Since Mendel first established the concept of genetic inheritance and the genotype-phenotype connection, scientists have sought to understand and map genetic variation in humans and across a range of other species. There are a number of approaches to genotyping, including analysis of single nucleotide polymorphisms (SNPs), variation of long or short tandem repeats and other DNA fingerprinting methods. Large databases have been amassed to record and share genotyping information and efforts continue to ultimately link variation to the presence of specific traits or disease states. In many instances, however, phenotype and subsequent inheritance is proving to be a more complex story. Genotyping information, however, is still a useful part of the picture and whether this information is gained through PCR, real-time PCR or sequencing methods, Bioline has the right tool to support your research.
By far the most informative polymorphisms present within the human genomes are SNPs, occurring in both coding and noncoding regions at a rate of about 1 in 1000 base pairs. Since the Human Genome Project and the subsequent explosion in whole genome sequencing applications, the main SNP database, dbSNP, maintained by the National Center for Biotechnology Information (NCBI) has rapidly accumulated SNP information for over 55 organisms.
A typical SNP genotyping protocol starts with target amplification, using PCR or Real-Time PCR, followed by product detection for allelic discrimination. Mechanisms for allelic discrimination can include the use of restriction enzymes and gel electrophoresis for SNPs that result in restriction fragment length polymorphisms (RFLP). If using Real-Time PCR methods, sequence specific probes can discriminate between different SNPs, or the use of inter-collating dyes followed by melting can produce specific profiles, such as with high resolution melting (HRM) analysis. Pyrosequencing or NGS can also be used to identify, discriminate or catalogue new SNPs within an area of interest. There are hundreds of millions of SNP submissions in the dbSNP database aimed at assisting research and applications in SNP genotyping. Even with the increased use of next generation sequencing (NGS), microarrays and other high throughput technology, with the corresponding surge of data, it is difficult to establish true frequency of many of the reported SNPs within the general population and clear links to disease states or phenotypes are still being attempted for the majority of situations.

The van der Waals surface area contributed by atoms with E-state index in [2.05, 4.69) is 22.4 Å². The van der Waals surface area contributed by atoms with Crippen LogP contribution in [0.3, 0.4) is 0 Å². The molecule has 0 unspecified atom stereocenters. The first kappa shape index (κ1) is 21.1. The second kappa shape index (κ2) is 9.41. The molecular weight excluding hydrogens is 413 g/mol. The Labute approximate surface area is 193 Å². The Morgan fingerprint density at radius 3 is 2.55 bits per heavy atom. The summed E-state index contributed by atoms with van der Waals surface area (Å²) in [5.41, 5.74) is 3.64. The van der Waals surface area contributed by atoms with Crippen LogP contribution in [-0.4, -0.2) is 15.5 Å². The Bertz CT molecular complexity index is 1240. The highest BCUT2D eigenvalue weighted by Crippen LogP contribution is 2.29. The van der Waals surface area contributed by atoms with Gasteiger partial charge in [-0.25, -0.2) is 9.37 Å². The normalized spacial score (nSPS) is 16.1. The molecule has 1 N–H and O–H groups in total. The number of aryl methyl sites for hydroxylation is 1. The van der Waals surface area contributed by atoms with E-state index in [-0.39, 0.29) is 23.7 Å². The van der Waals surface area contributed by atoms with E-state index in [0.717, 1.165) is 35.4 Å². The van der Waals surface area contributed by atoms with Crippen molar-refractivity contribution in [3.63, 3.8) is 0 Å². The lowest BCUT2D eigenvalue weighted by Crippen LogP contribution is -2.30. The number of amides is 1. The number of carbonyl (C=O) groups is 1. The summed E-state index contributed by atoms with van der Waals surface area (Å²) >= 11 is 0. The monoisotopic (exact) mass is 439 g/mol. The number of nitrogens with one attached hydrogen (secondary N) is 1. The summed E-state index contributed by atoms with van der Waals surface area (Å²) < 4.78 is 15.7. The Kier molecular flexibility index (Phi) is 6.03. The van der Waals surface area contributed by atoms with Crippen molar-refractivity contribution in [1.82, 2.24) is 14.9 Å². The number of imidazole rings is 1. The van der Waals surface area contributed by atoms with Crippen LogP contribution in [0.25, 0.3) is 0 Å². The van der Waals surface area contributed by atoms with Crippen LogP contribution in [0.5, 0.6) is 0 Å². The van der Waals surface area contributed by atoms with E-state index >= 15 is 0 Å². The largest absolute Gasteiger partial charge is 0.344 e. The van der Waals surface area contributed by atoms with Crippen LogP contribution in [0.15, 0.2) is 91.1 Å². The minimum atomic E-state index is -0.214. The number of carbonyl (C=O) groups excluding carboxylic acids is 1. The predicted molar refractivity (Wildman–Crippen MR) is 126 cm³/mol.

There are other ways in which to determine genetic differences that look at variable tandem repeats - two or more DNA base pairs that repeat at specific loci up to hundreds of times and can be sites of high diversity. Microsatellites are a form of short tandem repeat (STR) and are commonly used for linkage mapping and association studies as well as for organism identification. Other approaches to DNA fingerprinting and polymorphism identification include amplified fragment length polymorphism (AFLP) analysis, a way to rapidly generate genetic markers from whole genome analysis without prior knowledge of the genome sequence. Analysis of copy number variation (CNV) is another approach; a form of structural variation, CNV is the result of duplication or deletion events affecting one or more loci, it is widespread in the human genome and often results in functional consequences. From sample preparation through to amplification and detection, Bioline offers a full suite of molecular tools to assist a wide range of genotyping approaches.